The last thing we want you to do is to start throwing parts at your truck or RV and expect to see improvement. You need to know that specific parts have a specific role to play. Here are the most frequently asked questions that will help you identify what is going on with your truck or RV.
Rut tracking is the tendency of the vehicle to follow ruts in the road. This causes the motor home to shift and wander as you drive over variations in the road surface. As with other steering/handling problems, some coaches are more susceptible to rut tracking than others—especially those that are too light in the front.Short diesel pushers and coaches with a long rear overhang often exhibit rut tracking; more weight behind the rear axle makes the front end feel light, kind of like driving a truck with a load of gravel in the back.
Steering free play is probably the number one complaint we hear about from coach owners at our shop. This happens when the steering wheel can be moved back in forth in your hands, but the vehicle is not steering. In other words, there is excessive “play” in the steering wheel. When you stop and consider how many different components are involved in the steering action on today’s motorhomes, it’s easy to understand why steering free play is such an issue. You have the steering wheel, coupler, two-three universal couplings, steering gear, sector shaft splines, the pitman arm, drag link, bell crank, tie rod ends and the tie rod end sleeves.
TAIL WAGGING THE DOG
Steering problems can manifest themselves in many different ways—and in some instances, it isn’t the steering system that’s to blame. One of the most common problems we address at Henderson’s Line-Up is an issue we call “Tail Wagging the Dog”. It’s the sensation you get when the coach seems to have a mind of its own; you steer the wheel back and forth, and the rear half steers the coach.
Sightseeing while driving is something we all enjoy, but when your motorhome wanders, it can take the fun out of your journey. You know, you just look away for one second, and your motorhome is on its way out of the lane—it requires constant attention to keep it going in a straight line. We call this issue “road wander”. The John Deere chassis was notorious for it—we used to call it “the wandering Deere”, but that’s another story.
PORPOISING / BUCKING
A guy called us up the other day and said his Dolphin motorhome was porpoising. I told him it sounded like it was having an identity crisis! Haha! Seriously though, porpoising or as the coach Whisperer calls it “bucking” is something we get quite a few calls on, and it is one of those terms that you hear about mostly with regard to RV’s. Porpoising/Bucking is front to rear bounce; the front hits a bump, then the rear hits the bump, and they both bounce independently of each other, creating an oscillating motion.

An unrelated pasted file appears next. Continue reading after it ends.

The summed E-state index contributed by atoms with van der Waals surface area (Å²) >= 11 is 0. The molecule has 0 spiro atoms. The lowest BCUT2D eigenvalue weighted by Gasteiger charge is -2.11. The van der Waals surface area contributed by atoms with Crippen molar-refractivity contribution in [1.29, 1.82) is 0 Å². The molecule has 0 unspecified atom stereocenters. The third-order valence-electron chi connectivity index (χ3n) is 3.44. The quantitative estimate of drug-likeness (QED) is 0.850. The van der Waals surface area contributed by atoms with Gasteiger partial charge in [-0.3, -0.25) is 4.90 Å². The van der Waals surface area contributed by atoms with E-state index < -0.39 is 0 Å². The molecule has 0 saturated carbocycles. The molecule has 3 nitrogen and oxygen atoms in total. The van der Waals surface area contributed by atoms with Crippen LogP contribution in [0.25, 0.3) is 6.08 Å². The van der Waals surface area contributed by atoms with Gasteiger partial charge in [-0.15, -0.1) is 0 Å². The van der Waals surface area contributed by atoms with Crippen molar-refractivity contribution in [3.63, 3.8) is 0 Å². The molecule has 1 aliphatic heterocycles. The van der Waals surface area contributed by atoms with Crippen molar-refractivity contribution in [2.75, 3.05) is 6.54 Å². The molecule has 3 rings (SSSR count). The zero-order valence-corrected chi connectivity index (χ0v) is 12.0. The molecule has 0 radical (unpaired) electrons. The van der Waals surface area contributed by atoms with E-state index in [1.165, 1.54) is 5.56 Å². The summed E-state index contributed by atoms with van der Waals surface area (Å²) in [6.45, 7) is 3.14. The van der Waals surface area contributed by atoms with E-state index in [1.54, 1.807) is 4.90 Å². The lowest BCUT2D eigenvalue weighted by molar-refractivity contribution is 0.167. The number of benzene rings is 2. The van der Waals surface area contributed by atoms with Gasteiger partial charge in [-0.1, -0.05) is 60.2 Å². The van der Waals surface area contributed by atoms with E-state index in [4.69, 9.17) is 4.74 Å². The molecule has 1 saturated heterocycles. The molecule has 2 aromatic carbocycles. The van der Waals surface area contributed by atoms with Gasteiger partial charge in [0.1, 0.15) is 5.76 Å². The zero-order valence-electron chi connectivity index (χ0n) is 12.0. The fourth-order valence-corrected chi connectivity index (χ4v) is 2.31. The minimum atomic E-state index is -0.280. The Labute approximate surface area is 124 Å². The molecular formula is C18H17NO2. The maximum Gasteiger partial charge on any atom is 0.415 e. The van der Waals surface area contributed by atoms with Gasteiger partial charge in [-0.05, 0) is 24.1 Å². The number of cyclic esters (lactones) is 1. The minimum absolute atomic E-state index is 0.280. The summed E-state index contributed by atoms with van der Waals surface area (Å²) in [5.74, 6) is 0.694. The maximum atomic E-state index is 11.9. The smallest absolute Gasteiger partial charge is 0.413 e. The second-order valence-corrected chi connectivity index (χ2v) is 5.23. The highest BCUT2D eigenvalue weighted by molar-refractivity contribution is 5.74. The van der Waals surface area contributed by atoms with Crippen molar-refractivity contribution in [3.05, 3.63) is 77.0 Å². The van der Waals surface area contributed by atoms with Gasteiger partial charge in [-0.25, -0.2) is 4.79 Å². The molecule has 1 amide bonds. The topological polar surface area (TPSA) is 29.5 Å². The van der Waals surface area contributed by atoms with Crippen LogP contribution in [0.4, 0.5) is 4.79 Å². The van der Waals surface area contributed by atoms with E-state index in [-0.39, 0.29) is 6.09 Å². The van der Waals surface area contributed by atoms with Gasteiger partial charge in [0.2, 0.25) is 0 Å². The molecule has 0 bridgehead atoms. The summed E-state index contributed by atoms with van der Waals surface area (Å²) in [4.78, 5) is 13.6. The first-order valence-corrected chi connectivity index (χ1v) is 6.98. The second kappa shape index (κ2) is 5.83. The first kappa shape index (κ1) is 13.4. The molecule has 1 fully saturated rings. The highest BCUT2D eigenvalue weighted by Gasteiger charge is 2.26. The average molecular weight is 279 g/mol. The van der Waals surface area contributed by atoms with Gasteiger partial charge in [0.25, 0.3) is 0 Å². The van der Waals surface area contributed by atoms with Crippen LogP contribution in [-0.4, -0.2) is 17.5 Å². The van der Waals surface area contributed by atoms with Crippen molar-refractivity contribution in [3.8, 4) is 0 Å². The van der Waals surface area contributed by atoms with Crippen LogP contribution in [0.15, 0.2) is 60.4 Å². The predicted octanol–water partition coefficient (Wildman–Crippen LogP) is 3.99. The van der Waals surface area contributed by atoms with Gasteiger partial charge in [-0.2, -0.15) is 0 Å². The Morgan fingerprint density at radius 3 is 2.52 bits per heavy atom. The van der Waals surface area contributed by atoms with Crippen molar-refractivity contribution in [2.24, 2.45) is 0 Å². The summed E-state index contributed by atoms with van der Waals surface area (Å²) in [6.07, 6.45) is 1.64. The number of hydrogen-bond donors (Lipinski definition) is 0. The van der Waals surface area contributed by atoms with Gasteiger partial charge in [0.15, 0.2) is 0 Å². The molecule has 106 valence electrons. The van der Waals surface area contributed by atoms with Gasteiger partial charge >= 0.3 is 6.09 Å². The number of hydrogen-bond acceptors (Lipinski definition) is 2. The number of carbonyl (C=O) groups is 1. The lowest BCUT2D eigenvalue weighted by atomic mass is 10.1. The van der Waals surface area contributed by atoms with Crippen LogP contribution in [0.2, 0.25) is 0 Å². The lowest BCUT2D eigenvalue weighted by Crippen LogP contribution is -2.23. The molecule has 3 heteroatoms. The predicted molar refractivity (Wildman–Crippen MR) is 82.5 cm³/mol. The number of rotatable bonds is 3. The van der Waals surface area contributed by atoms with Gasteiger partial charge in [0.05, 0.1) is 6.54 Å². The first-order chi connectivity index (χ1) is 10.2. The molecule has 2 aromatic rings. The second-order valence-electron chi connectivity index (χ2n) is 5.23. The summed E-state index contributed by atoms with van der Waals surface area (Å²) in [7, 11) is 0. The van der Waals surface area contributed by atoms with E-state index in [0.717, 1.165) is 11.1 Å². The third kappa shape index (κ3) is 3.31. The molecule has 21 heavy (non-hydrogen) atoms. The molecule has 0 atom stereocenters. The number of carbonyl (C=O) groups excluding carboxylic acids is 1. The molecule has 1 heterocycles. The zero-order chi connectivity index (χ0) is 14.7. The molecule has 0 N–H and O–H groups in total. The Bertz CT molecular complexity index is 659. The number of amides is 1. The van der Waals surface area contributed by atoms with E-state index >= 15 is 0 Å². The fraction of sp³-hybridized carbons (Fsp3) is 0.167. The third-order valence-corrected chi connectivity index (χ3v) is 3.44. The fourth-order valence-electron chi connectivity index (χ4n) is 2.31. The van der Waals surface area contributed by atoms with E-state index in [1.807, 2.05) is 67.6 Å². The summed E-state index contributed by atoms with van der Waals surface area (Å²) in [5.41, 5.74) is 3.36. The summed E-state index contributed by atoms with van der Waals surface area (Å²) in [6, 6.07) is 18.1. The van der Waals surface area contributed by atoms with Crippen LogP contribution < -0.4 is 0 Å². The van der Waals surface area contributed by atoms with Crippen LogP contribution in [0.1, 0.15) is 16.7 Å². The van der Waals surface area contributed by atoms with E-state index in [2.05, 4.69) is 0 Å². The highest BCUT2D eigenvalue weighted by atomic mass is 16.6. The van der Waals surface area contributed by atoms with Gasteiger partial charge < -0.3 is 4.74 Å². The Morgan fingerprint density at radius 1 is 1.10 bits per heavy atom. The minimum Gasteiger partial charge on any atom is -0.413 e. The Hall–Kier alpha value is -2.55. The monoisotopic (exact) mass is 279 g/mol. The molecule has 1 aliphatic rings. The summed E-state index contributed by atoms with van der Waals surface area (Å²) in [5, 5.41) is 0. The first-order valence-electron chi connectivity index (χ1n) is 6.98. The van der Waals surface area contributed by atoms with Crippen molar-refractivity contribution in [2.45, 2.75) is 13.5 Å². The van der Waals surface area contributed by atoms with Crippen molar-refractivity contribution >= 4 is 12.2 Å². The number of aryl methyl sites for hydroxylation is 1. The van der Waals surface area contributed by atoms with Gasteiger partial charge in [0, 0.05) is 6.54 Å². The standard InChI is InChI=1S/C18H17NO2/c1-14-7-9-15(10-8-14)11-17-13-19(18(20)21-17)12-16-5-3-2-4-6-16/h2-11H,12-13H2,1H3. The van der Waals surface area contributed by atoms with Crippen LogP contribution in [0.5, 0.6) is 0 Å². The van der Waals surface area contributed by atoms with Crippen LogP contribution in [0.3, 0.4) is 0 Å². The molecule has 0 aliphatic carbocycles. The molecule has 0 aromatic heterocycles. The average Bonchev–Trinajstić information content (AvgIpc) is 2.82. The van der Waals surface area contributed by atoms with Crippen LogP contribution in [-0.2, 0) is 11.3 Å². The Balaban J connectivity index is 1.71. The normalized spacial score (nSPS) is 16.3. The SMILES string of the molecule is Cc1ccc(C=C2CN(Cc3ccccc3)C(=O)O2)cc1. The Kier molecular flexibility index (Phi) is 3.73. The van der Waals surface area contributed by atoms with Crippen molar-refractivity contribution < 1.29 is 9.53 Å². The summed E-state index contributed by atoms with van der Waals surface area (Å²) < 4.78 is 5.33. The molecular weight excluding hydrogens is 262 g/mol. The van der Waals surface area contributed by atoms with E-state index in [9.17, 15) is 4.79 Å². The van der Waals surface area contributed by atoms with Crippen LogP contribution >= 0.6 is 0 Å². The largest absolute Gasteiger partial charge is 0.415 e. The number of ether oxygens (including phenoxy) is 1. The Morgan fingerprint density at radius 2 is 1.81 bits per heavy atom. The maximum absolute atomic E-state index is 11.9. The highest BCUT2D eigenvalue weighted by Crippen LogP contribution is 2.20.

There are two kinds of vibration: steady or pulsating. The key is determining the source of the vibration. The question to ask yourself is the vibration steady or pulsating? Is it coming from the steering wheel? Through the floor? Specific to certain speeds? It is like solving a puzzle. Vibration can be maddening, especially when you don’t know where it’s coming from and what’s causing it. A tire/wheel issue, or a driveline component, typically, is the cause of vibration.
If you own, or have even driven a motorhome, the chances are good you are familiar with sway. We define sway as a leaning or rocking motion. Pulling into/out of a driveway, a sudden blast of wind, a passing truck, a sharp corner or driving over uneven road surfaces can cause sway. Sway can also be experienced when parked by the side of the road when it’s windy, or even when someone steps on board.
Ever since your first car, you probably became accustomed to turning a corner, then letting the steering wheel slip through your hands as it returned to center and the car continued in a straight path. This is what we call “steering returnability”, and if the steering and alignment in your coach is correct, this is how the steering should respond.
OTHER COMMON PROBLEMS
When the suspension travels to its lowest limit and makes contact with the suspension stops. Possible causes: Insufficient spring tension, worn shock absorbers, overloading.
Bouncing may occur in the front of the coach, the rear, or both. Possible causes: Worn or insufficient shock absorbers
Occurs when the coach hits a bump and the steering wheel suddenly jerks to one side or the other on its own. Usually caused by improper suspension geometry.
When the rear wheels of the vehicle do not follow or line up with the front wheels. Typically caused by rear axle misalignment.
The vehicle rides stiff. You can feel every crack rut, or bump in the road. Possible causes: Excessive tire pressure, excessive spring rate, improper shock absorbers.
The vehicle is lower one side than the other. Possible causes: Improper weight distribution, worn or weak springs, spring hangers, body mounts or bushings.
Your vehicle consistently wants to pull to the right or left. Possible causes: Alignment, tires, weight distribution, improperly adjusted steering components.
Determined by chassis type and is measured accordingly. Example: On a P32 chassis, it is measured from the top of the bump stop to the bottom of the striker plate.
Occurs when the coach hits a bump and the steering wheel “shimmies” or shakes back and forth. Possible causes: One or more loose steering components, excessive camber.
The excessive unilateral movement in any component in the steering or suspension systems.
The coach is being pushed off its centerline of travel due to cross winds or passing vehicles. Can usually be solved with a steering control product.